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Learning Math: Patterns, Functions, and Algebra

Proportional Reasoning Part A: Two Different Meanings of “More” (15 minutes)

Session 4, Part A

Problem A1

Suppose there are two classes in a school, one with 20 students and one with 25. If the first class has 10 girls and the second class has 12, which class has more girls? Note 2

 

Video Segment

In this video segment, participants share their answers to Problem A1 with Professor Cossey. Watch the segment after completing Problem A1, and compare your answer with those of the onscreen participants. If you get stuck on the problem, you can watch the video segment to help you.

What different definitions of “more” are used here?
What is your definition of “more”?

You can find this segment on the session video, approximately 3 minutes and 8 seconds after the Annenberg Media logo.

 


If you said that the second class has more girls, you’re making an absolute comparison. You probably thought that 12 is 2 more than 10, so there are more girls in the class with 12.

If you said that the first class has more girls, you’re making a relative comparison. You probably thought 10 is half of 20, and 12 is less than half of 25, so there are more girls in the class with 10.

Clearly these are two different interpretations of “more.” Although both interpretations are correct, in some cases it is more appropriate to look at relative rather than absolute comparisons. For example, compare an all-girl class of 20 students with a class of 25 students, 22 of whom are girls. In a sense, there are “more” girls in the class with 20.

 


Problem A2

Describe the numerical calculations you would do with two numbers to make an absolute comparison.

 


Problem A3

Describe the numerical calculations you would do with two numbers to make a relative comparison.

 


Problem A4

Give some examples of situations where it is more useful to make an absolute comparison. Give some examples of situations where it is more useful to make a relative comparison.

 


Problem A5

Suppose the average height of eighth-grade students is greater than the average height of seventh-grade students. Is this an absolute or relative comparison? Why?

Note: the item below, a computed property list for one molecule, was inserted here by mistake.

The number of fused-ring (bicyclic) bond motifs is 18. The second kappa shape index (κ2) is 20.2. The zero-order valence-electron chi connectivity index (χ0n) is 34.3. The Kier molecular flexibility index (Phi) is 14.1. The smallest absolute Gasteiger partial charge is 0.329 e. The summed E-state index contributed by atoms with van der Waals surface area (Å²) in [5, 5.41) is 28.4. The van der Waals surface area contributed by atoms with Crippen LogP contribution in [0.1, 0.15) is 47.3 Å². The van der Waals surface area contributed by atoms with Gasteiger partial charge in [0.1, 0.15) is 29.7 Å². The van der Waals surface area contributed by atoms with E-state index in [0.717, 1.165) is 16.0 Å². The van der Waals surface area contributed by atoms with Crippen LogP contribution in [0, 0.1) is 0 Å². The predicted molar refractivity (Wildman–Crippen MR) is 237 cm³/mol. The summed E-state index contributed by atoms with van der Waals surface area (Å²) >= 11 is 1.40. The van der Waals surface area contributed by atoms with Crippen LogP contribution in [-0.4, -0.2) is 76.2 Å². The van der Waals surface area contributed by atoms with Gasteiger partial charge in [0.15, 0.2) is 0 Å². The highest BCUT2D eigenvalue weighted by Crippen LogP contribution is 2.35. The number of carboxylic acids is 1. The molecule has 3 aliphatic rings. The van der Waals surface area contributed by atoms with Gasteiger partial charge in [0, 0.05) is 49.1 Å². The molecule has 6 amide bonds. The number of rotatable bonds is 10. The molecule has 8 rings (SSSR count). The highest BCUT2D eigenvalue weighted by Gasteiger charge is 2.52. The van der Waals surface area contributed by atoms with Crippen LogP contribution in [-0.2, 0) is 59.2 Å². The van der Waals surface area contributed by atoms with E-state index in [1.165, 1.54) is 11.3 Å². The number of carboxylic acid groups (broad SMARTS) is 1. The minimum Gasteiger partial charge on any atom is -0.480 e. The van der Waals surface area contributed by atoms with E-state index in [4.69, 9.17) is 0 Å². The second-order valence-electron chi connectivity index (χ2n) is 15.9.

Notes

Note 2

Groups: Begin Part A by discussing the meaning of “more.” Read through the exercise and share ideas about which class has “more” girls. Consider the difference between absolute and relative comparisons. Answer Problems A1-A5 in pairs or in small groups.

Solutions

Problem A1

Either answer is defendable. The first class has a higher percentage of girls — half its students are girls — while girls make up less than half of the second class. The second class, however, has a larger number of girls. Essentially, the meaning of “more” is the real issue in this problem.

 


Problem A2

An absolute comparison is done by counting: 22 is more than 20, because you count to 20 before counting to 22. Or it can be done by subtraction: 22 is more than 20 because 22 – 20 = 2, a positive number.

 


Problem A3

A relative comparison is done by finding percentages or fractions or by finding a rate. On a quiz, 22 out of 25 is worse than 18 out of 20, even though 22 is larger in absolute terms.

 


Problem A4

You might use absolute comparisons when looking at annual salaries, but a relative comparison when looking at per-hour wages. An absolute comparison might tell you that extended cable TV is more expensive than basic cable, but a relative comparison might tell you that you get more channels per dollar on extended cable. A truck may be able to travel further than a compact car before needing to be refueled (an absolute comparison), but the compact car may travel more miles per gallon (a relative comparison).

 


Problem A5

This is a relative comparison, because it compares heights “per student” by using the average. An absolute comparison might compare the total height of all eighth graders to the total height of all seventh graders.

 

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